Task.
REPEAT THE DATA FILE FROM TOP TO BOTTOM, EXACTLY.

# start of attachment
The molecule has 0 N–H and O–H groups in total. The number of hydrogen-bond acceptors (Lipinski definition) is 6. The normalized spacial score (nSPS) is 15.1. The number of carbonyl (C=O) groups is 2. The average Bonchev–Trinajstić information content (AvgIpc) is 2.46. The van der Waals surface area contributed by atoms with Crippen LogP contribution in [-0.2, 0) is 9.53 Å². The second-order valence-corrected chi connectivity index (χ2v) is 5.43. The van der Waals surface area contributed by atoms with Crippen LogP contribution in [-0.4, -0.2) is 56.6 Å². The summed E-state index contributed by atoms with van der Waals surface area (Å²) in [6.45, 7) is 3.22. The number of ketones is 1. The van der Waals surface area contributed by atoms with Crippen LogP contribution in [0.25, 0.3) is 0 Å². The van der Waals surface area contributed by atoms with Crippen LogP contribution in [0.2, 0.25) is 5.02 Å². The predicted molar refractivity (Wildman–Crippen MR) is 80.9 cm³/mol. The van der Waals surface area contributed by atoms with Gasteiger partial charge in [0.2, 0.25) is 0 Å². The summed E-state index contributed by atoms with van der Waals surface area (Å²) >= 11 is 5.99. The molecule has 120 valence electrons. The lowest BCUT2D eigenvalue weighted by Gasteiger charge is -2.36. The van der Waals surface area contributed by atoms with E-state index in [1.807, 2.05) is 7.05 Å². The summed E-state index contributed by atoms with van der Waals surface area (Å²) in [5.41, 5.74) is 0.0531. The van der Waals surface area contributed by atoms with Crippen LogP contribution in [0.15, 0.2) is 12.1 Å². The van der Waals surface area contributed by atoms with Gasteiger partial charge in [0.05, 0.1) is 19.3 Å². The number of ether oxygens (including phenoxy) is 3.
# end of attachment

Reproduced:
The molecule has 0 N–H and O–H groups in total. The number of hydrogen-bond acceptors (Lipinski definition) is 6. The normalized spacial score (nSPS) is 15.1. The number of carbonyl (C=O) groups is 2. The average Bonchev–Trinajstić information content (AvgIpc) is 2.46. The van der Waals surface area contributed by atoms with Crippen LogP contribution in [-0.2, 0) is 9.53 Å². The second-order valence-corrected chi connectivity index (χ2v) is 5.43. The van der Waals surface area contributed by atoms with Crippen LogP contribution in [-0.4, -0.2) is 56.6 Å². The summed E-state index contributed by atoms with van der Waals surface area (Å²) in [6.45, 7) is 3.22. The number of ketones is 1. The van der Waals surface area contributed by atoms with Crippen LogP contribution in [0.25, 0.3) is 0 Å². The van der Waals surface area contributed by atoms with Crippen LogP contribution in [0.2, 0.25) is 5.02 Å². The predicted molar refractivity (Wildman–Crippen MR) is 80.9 cm³/mol. The van der Waals surface area contributed by atoms with Gasteiger partial charge in [0.2, 0.25) is 0 Å². The summed E-state index contributed by atoms with van der Waals surface area (Å²) >= 11 is 5.99. The molecule has 120 valence electrons. The lowest BCUT2D eigenvalue weighted by Gasteiger charge is -2.36. The van der Waals surface area contributed by atoms with E-state index in [1.807, 2.05) is 7.05 Å². The summed E-state index contributed by atoms with van der Waals surface area (Å²) in [5.41, 5.74) is 0.0531. The van der Waals surface area contributed by atoms with Crippen LogP contribution in [0.15, 0.2) is 12.1 Å². The van der Waals surface area contributed by atoms with Gasteiger partial charge in [0.05, 0.1) is 19.3 Å². The number of ether oxygens (including phenoxy) is 3.